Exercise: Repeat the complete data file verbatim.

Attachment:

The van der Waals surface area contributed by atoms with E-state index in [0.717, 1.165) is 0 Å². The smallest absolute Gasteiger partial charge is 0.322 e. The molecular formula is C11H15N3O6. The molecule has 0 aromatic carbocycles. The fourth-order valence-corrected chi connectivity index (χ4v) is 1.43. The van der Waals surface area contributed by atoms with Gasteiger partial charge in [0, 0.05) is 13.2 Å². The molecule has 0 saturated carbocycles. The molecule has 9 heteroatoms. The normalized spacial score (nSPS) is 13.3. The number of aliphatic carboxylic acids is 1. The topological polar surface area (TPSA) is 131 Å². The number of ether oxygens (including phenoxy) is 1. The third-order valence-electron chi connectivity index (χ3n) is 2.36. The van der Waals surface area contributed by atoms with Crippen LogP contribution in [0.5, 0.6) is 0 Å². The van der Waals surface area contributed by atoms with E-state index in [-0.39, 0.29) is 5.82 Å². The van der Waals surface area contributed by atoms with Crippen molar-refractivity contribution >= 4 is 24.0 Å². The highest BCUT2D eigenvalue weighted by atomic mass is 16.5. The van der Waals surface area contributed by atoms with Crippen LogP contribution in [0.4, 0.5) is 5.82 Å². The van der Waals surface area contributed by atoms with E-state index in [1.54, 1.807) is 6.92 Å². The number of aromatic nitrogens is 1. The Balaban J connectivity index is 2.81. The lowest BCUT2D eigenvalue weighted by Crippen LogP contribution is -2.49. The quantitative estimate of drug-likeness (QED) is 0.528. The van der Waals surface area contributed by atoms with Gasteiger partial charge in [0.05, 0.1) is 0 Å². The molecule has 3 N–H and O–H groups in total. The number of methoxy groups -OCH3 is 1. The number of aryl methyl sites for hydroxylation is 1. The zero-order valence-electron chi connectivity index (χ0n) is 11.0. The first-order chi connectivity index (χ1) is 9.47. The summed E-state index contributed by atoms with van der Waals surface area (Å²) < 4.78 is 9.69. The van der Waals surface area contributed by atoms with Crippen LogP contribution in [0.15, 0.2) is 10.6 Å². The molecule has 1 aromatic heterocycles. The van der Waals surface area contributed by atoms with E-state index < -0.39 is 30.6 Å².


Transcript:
The van der Waals surface area contributed by atoms with E-state index in [0.717, 1.165) is 0 Å². The smallest absolute Gasteiger partial charge is 0.322 e. The molecular formula is C11H15N3O6. The molecule has 0 aromatic carbocycles. The fourth-order valence-corrected chi connectivity index (χ4v) is 1.43. The van der Waals surface area contributed by atoms with Gasteiger partial charge in [0, 0.05) is 13.2 Å². The molecule has 0 saturated carbocycles. The molecule has 9 heteroatoms. The normalized spacial score (nSPS) is 13.3. The number of aliphatic carboxylic acids is 1. The topological polar surface area (TPSA) is 131 Å². The number of ether oxygens (including phenoxy) is 1. The third-order valence-electron chi connectivity index (χ3n) is 2.36. The van der Waals surface area contributed by atoms with Crippen LogP contribution in [0.5, 0.6) is 0 Å². The van der Waals surface area contributed by atoms with E-state index in [-0.39, 0.29) is 5.82 Å². The van der Waals surface area contributed by atoms with Crippen molar-refractivity contribution >= 4 is 24.0 Å². The highest BCUT2D eigenvalue weighted by atomic mass is 16.5. The van der Waals surface area contributed by atoms with Crippen LogP contribution in [0.4, 0.5) is 5.82 Å². The van der Waals surface area contributed by atoms with E-state index in [1.54, 1.807) is 6.92 Å². The number of aromatic nitrogens is 1. The Balaban J connectivity index is 2.81. The lowest BCUT2D eigenvalue weighted by Crippen LogP contribution is -2.49. The quantitative estimate of drug-likeness (QED) is 0.528. The van der Waals surface area contributed by atoms with Gasteiger partial charge in [0.05, 0.1) is 0 Å². The molecule has 3 N–H and O–H groups in total. The number of methoxy groups -OCH3 is 1. The number of aryl methyl sites for hydroxylation is 1. The zero-order valence-electron chi connectivity index (χ0n) is 11.0. The first-order chi connectivity index (χ1) is 9.47. The summed E-state index contributed by atoms with van der Waals surface area (Å²) < 4.78 is 9.69. The van der Waals surface area contributed by atoms with Crippen LogP contribution in [0.15, 0.2) is 10.6 Å². The molecule has 1 aromatic heterocycles. The van der Waals surface area contributed by atoms with E-state index < -0.39 is 30.6 Å².